Daily brief: Gates in Kabul on surprise visit
Special invitation: Join the New America Foundation tomorrow at 12:15pm EST for a discussion with former senior military interrogator "Matthew Alexander" on ‘effective interrogation techniques’ from Indonesia to Iraq (NAF). Official travel During his surprise visit to Kabul yesterday, Defense Secretary Robert Gates met with Afghan President Hamid Karzai and top commander in Afghanistan Gen. ...
Special invitation: Join the New America Foundation tomorrow at 12:15pm EST for a discussion with former senior military interrogator "Matthew Alexander" on 'effective interrogation techniques' from Indonesia to Iraq (NAF).
Special invitation: Join the New America Foundation tomorrow at 12:15pm EST for a discussion with former senior military interrogator "Matthew Alexander" on ‘effective interrogation techniques’ from Indonesia to Iraq (NAF).
During his surprise visit to Kabul yesterday, Defense Secretary Robert Gates met with Afghan President Hamid Karzai and top commander in Afghanistan Gen. Stanley McChrystal, and visited a small remote outpost north of Kandahar, the southern Afghan province where a coalition offensive is expected to get underway sometime this summer (NYT, WSJ, AP, Times, CNN, Pajhwok). So far, 6,000 of the 30,000 additional troops ordered by U.S. President Barack Obama have arrived in Afghanistan.
Tomorrow, Iranian President Mahmoud Ahmadinejad will visit Kabul for the first time since Karzai’s re-election last fall, and Karzai is expected to start a two-day trip to Islamabad as well (AFP, NYT, Nation, Daily Times, Pajhwok, Dawn). Taliban reintegration and the status of captured Afghan Taliban leader Mullah Baradar are rumored to be on the agenda in the Pakistani capital. Karzai is planning to host a three-day peace jirga beginning April 29 to discuss negotiations with Taliban fighters (AP).
Yesterday in the eastern Afghan province of Khost, five would-be Taliban suicide bombers tried to storm a government building used for tribal affairs, sparking a firefight with Afghan police that last more than two hours (AFP, Pajhwok, AP, Reuters). Four of the attackers were shot, but one managed to detonate his explosives and several NATO soldiers and Afghan police were wounded.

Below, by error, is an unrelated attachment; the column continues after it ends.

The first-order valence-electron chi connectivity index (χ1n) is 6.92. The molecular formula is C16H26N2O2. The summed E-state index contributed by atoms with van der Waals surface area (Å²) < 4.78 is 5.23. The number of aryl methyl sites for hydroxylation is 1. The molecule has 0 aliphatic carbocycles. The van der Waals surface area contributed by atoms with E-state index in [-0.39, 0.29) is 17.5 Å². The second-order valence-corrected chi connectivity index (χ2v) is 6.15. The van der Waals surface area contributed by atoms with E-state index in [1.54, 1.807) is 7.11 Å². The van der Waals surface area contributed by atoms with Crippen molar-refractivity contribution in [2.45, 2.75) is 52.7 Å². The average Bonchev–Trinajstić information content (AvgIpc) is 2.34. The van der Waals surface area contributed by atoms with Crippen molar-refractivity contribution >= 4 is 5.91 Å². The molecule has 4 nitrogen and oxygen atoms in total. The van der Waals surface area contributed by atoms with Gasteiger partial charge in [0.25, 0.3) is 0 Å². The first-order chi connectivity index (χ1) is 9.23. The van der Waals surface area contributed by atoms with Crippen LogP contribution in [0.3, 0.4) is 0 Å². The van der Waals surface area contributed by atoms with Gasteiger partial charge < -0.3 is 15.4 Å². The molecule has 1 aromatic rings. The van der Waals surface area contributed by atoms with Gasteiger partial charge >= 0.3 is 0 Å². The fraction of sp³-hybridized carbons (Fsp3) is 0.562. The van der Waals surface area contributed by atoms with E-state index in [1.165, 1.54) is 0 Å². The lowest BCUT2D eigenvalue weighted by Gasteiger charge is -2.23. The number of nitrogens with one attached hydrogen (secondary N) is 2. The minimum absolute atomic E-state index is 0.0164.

The Guardian reports that Local Defense Initiative forces, controversial local anti-Taliban militias in Afghanistan, must wear bright yellow reflective belts so they aren’t mistaken for Taliban by U.S. Special Forces (Guardian). And Joshua Partlow has today’s must-read describing the current state of Zabul province, "one of Afghanistan’s poorest and most under-developed corners," and observing that to work there "is to feel forsaken" (Wash Post).
Drones and denials
Yesterday’s deadly suicide bombing in Lahore was reportedly in revenge for the death of a Punjabi Taliban leader Muhammad Qari Zafar, who was the leader of Lashkar-e-Jangvi, in a suspected U.S. drone strike in late February (The News). In the first reported strike since that one on February 24, a handful of militants were killed yesterday in Miram Shah, North Waziristan (Dawn, Geo, AP, AFP, NBC, NAF).
As Bajaur Taliban leader Maulvi Faqir Muhammad continues to deny that he and two other commanders were killed in a Pakistani military airstrike last Friday, an armed anti-Taliban militia from the Salarzai tribe in Bajaur burned 130 houses of suspected militants yesterday (CNN, Daily Times, The News). For a cheat sheet on the spate of recent arrests and deaths of militants, visit FP (FP).
Al-Qaeda around the world
Yesterday, nine people accused of links to al-Qaeda, including one who prosecutors allege might have been planning a suicide attack, went on trial in Brussels (Reuters, AFP, AJE). At the heart of the trial is Malika El Aroud, the widow of one of the assassins of anti-Taliban Northern Alliance leader Ahmed Shah Massoud, and her second husband, Moez Garsalloui, who is still at large and being tried in absentia on accusations of planning attacks and recruiting fighters. Terrorism expert Paul Cruickshank recently profiled the Belgian cell (NAF).
Indonesia counterterrorism forces stormed an internet cafe on the outskirts of Jakarta earlier today and killed three suspected terrorists, one of whom may have been the planner of the 2002 Bali night club bombings that left more than 200 dead (NYT, AP, CNN, BBC). Dulmatin, a leader of the Southeast Asian militant group linked to al-Qaeda Jemaah Islamiyah, received training from al-Qaeda camps in Afghanistan.
The great outdoors
The first-ever park only for women was opened yesterday in Mazar-i-Sharif, the capital of Balkh province in Afghanistan (Pajhwok). The park features a hotel and a golf course funded by the Swedish government.
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